$$\int \frac{\sqrt{\cos 2x}}{1+\sin^2 x}\mathrm dx $$

I tried using $\cos 2x=1-2\sin ^2x$ and then putting $\sin x=t$ but it was of no use. I am running my mind on this problem since last two days but no success. Please help me with this problem.



I didn't know that this function doesn't have an elementary primitive. Thanks all for your help. You may leave this question and vote for closing.

  • 1
    $\begingroup$ Who said it can be done in the first place? $\endgroup$ – Ivan Neretin Oct 16 '17 at 9:36
  • $\begingroup$ it leads to an elliptic integral $\endgroup$ – Dr. Sonnhard Graubner Oct 16 '17 at 9:38
  • $\begingroup$ Through the substitution $x=\arctan t$ it boils down to $$\int\frac{\sqrt{\frac{1-t^2}{1+t^2}}}{1+2t^2}\,dt \stackrel{t\mapsto\sqrt{s}}{=} \int\frac{\sqrt{\frac{1-s}{1+s}}}{2\sqrt{s}(1+2s)}\,ds\stackrel{\frac{1-s}{1+s}\mapsto u}{=}-\int\frac{\sqrt{u}}{\sqrt{1-u^2}(3-u)}\,du$$ but it does not get much better than that, it is an elliptic integral. Was the original problem about a definite integral? That may change things a bit. $\endgroup$ – Jack D'Aurizio Oct 16 '17 at 11:08
  • $\begingroup$ I'm voting to close this question as off-topic because I don't need any further answer as I haven't studied Elliptical Integral yet, and didn't know that this question was related to the same. $\endgroup$ – Jaideep Khare Oct 16 '17 at 11:35
  • 1
    $\begingroup$ Hint: The cures of $\frac{(Cos2x)^{0.5}}{1+Sin^2 x}$ and $\frac{Cos2x}{1+Sin^2x}$ intersect y and x axis at the same points ,for example($\pi$/4, 0), (0, 1).The difference is that $\frac{(Cos2x)^{0.5}}{1+Sin^2 x}$ is cave but $\frac{Cos2x}{1+Sin^2x}$ is concave. So the area under$\frac{(Cos2x)^{0.5}}{1+Sin^2 x}$ is the area between $\frac{Cos2x}{1+Sin^2x}$and x axis minus the area between these two curves.May be integral of$\frac{Cos2x}{1+Sin^2x}$ can give a rough approximation of integral of$\frac{(Cos2x)^{0.5}}{1+Sin^2 x}$. $\endgroup$ – sirous Oct 16 '17 at 12:41

This is an idea for solution.

1st method: The curve of $\frac{(Cos2x)^{0.5}}{1+Sin^2 x}$ intersect x and y axis at ($\pi$/4, 0)and (0, 1) respectively.To find limit of integral we first calculate the area under line passing point $(0, 1) and (\pi/4, 0)$ :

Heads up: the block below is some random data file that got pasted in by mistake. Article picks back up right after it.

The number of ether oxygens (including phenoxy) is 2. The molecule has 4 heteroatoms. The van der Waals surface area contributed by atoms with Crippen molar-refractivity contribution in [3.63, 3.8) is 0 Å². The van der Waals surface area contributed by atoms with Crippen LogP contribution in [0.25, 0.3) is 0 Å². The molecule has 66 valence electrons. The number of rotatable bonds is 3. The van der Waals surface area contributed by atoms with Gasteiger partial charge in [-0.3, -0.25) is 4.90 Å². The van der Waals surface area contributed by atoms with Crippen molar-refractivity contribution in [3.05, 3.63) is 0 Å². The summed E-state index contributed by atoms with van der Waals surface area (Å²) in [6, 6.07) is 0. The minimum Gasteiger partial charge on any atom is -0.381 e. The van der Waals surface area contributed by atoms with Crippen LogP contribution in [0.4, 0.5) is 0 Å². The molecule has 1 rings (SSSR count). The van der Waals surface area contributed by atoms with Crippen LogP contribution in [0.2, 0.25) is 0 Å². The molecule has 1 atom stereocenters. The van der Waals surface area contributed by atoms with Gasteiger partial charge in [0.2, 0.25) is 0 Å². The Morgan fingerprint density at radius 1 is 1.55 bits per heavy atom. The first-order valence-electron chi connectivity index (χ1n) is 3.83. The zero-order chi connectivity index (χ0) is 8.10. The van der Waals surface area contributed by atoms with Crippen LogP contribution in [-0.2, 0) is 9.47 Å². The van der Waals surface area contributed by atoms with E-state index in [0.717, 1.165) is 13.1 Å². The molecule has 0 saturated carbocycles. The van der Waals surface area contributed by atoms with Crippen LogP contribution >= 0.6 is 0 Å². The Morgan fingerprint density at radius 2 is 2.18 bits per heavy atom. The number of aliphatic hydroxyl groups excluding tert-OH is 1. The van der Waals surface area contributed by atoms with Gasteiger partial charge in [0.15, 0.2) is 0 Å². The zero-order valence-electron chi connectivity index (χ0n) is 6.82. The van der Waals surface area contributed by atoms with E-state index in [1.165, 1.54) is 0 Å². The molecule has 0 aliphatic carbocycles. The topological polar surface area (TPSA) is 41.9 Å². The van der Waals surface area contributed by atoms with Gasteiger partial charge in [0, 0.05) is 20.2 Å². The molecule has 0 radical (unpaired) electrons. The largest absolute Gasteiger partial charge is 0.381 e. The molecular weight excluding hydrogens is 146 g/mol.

$A_1 =(\pi/4 . 1)/2=\pi/8$

$Cos 2x= 1-2 Sin^2 x$ and binomial expansion of $(Cos 2x)^{1/2}$ is:

$(1-2 Sin^2 x)^{1/2} = 1 - Sin^{2} x+(1/2) Sin^4 x -(1/2) Sin^6 x + . . .$

Dividing this by $(1+Sin^2 x)$ and intgrating the resulted polynomial we get:

$I=x -x/2 +(1/4)Sin 2x - ...$

For interval $[\pi/4, 0]$ we have:

$[x -x/2 +(1/4)Sin 2x - ...]^{\pi/4)}_{0} = \pi/8 + 1/4 + . . .$

2nd method: We can write: $$I = \int{\sqrt{Cos 2x}/{(1+ Sin^2 x)}}dx=\int[{\sqrt{Cos 2x}/2 Sin x Cos x}][{2 Sin x Cos x/(1+ Sin^2 x)]}dx $$

$\frac{\sqrt{Cos 2x}}{{(2 Sin x Cos x)}} = u$⇒ $du=\frac{(-1-{2 Cos^{3/2} 2x)}}{{(Sin^2 2x)}}dx$

$\frac{2 Sin x Cos x}{(1+ Sin^2 x)}dx = dv$ ⇒ $v =Ln {(1 + Sin^2 x)}$

⇒$I=\frac{\sqrt{Cos 2x}}{{Sin 2x}} . Ln {(1 + Sin^2 x)} + \int{[+1+\frac{2 Cos^{3/2} 2x}{Sin^2 2x}}]dx$


⇒$I=\frac{\sqrt{Cos 2x}}{{Sin 2x}} . Ln {(1 + Sin^2 x)} + x + \int{[\frac{2 Cos^{3/2} 2x}{Sin^2 2x}}]dx$

if $x=\pi/4$ ⇒$A=\frac{\sqrt{Cos 2x}}{Sin 2x} . Ln {(1 + Sin^2 x)} + x=\pi/4$

for $x=0$, A is infinity, but we find it for $\pi/8$ and we get about:

$A=\pi/8 + 0.56$

Therefore the value of integral is about $\pi/8 - 0.56 +...$ in interval $[\pi/4, \pi/8]$

Note that the fraction $\frac{(Cos2x)^{0.5}}{1+Sin^2 x}$is complex when $x=\pi/2$ and these calculations were in R.

| cite | improve this answer | |

Your Answer

By clicking “Post Your Answer”, you agree to our terms of service, privacy policy and cookie policy

Not the answer you're looking for? Browse other questions tagged or ask your own question.